For this to happen, workers must become the dominant class in society. As Lenin described: “The overthrow of the bourgeoisie can be achieved only by the proletariat becoming the ruling class, capable of crushing the inevitable and desperate resistance of the bourgeoisie, and of organising all the working and exploited people for the new economic system.

“The proletariat needs state power, a centralized organisation of force, an organisation of violence, both to crush the resistance of the exploiters and to lead the enormous mass of the population—the peasants, the petty bourgeoisie, the semi-proletarians—in the work of organising a socialist economy.” So it is not enough to simply abolish the capitalist state, it must be replaced with organisations that embody and defend workers’ control of society.

But such a state would have little in common with all previously existing states which have enshrined minority rule. The Paris Commune of 1871 provided the first example of what workers’ power might ultimately look like. A keen observer of the Commune, Marx described how:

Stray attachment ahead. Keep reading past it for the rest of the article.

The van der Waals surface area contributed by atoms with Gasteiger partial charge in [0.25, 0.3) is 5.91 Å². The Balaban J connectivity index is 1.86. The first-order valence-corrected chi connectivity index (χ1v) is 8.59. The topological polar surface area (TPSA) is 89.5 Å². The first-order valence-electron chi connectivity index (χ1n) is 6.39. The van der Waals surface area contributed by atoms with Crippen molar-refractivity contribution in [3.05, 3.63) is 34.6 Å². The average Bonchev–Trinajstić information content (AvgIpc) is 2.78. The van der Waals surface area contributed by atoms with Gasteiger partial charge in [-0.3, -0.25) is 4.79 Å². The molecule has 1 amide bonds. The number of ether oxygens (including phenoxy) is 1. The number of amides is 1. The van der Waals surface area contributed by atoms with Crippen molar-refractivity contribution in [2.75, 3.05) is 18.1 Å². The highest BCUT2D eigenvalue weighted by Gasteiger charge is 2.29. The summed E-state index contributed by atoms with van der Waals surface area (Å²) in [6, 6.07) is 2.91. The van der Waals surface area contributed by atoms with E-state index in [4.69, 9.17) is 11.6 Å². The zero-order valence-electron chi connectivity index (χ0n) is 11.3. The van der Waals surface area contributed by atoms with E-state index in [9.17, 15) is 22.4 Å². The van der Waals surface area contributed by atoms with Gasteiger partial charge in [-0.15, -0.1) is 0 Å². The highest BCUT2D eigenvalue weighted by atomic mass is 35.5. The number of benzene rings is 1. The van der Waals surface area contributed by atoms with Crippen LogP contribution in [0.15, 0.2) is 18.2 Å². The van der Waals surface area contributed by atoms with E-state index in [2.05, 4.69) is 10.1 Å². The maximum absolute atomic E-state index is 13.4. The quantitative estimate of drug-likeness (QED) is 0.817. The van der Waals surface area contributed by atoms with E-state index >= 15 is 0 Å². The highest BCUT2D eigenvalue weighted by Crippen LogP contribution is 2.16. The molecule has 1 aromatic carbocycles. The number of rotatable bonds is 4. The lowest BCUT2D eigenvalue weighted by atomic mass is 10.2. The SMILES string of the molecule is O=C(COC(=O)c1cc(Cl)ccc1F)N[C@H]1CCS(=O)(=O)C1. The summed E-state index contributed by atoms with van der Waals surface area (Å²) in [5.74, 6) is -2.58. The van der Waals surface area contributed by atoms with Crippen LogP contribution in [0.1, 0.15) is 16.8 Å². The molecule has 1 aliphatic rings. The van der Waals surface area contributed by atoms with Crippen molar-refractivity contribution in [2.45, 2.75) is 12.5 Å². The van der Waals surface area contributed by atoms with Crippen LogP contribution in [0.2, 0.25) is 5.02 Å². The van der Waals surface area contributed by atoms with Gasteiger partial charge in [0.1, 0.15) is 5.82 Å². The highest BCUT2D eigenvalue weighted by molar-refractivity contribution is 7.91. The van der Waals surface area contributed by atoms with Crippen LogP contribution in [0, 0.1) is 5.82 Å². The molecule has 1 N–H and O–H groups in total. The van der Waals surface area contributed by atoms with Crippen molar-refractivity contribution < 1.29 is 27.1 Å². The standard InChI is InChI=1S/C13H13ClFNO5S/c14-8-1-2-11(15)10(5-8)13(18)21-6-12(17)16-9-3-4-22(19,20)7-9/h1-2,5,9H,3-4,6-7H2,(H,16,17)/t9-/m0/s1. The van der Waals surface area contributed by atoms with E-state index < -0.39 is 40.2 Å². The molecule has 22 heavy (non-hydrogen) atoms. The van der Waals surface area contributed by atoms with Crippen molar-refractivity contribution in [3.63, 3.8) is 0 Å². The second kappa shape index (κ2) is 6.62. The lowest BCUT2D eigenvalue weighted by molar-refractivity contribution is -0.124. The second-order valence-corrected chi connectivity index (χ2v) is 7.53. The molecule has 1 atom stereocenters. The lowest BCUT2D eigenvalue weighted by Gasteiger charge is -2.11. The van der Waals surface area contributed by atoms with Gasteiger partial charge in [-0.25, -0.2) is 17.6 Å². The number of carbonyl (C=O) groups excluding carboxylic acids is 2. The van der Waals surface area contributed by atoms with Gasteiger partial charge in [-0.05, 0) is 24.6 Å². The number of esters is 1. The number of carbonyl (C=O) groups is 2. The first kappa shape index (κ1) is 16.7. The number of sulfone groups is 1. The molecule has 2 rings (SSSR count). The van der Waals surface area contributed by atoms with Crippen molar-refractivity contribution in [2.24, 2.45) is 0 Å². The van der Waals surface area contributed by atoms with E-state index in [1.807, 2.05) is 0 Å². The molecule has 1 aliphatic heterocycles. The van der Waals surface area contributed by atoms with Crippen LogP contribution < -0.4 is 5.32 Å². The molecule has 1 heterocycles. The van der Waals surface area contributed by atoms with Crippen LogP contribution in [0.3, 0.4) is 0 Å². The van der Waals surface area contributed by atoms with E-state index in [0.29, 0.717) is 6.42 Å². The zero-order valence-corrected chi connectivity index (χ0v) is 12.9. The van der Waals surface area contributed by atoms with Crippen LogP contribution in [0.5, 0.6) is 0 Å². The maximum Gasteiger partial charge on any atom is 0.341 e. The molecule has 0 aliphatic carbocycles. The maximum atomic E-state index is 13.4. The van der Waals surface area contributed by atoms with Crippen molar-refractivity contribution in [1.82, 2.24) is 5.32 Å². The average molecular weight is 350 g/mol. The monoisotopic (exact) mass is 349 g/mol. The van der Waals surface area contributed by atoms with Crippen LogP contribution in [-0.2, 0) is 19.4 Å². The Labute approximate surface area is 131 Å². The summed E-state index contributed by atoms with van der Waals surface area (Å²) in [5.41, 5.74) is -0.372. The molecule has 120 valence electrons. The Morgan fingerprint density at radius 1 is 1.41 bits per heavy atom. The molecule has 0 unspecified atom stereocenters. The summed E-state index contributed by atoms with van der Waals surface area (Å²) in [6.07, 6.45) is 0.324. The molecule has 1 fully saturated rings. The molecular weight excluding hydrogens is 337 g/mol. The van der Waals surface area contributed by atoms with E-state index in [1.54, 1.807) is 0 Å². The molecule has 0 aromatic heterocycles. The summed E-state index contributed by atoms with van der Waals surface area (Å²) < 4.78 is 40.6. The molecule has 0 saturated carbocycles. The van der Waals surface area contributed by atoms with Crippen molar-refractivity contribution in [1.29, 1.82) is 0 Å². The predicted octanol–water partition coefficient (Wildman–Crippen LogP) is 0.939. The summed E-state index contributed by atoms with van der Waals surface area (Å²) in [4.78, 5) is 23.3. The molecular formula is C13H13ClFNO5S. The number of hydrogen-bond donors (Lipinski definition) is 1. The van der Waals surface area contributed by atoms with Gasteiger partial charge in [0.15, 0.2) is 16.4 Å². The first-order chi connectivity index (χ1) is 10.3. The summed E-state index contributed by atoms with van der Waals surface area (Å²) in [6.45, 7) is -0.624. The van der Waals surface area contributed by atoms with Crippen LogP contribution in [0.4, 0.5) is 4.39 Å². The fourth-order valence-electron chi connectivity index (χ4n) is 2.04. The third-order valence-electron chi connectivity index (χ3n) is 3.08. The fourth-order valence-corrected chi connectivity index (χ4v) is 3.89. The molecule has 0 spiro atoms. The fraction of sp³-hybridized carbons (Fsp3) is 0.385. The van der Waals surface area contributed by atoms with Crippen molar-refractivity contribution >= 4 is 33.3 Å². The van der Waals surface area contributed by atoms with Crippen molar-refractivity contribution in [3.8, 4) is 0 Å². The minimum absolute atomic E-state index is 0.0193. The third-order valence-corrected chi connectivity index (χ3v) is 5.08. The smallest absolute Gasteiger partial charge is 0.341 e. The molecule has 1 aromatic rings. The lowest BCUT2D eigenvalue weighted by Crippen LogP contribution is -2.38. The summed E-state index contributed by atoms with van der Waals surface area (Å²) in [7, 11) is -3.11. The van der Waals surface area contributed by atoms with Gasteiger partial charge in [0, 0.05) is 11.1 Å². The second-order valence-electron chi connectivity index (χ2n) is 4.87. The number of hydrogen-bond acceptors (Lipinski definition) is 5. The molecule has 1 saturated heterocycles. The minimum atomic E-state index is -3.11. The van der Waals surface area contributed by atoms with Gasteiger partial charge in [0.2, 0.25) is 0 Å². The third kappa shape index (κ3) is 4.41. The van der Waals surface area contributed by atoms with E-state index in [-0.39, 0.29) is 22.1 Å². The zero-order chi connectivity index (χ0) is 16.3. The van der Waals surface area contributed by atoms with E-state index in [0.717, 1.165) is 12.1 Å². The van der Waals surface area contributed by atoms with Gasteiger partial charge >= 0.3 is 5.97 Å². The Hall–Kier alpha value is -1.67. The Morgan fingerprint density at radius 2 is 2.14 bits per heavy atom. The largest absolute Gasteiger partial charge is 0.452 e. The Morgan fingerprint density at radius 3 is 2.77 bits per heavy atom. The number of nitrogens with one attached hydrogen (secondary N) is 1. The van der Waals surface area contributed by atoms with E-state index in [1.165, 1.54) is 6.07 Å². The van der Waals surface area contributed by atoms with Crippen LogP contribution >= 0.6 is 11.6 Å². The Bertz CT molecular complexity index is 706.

The first decree of the Commune… was the suppression of the standing army and its replacement by the armed people… The Commune was formed of the municipal councillors, chosen by universal suffrage in the various wards of Paris, responsible and revocable at any time. The majority of its members were naturally working men, or acknowledged representatives of the working class… The police, which until then had been the instrument of the government, was at once stripped of its political attributes and turned into the responsible and at all times revocable instrument of the Commune… From the members of the Commune downwards, public service had to be done at workmen’s wages. The privileges and the representation allowances of the high dignitaries of state disappeared along with the dignitaries themselves.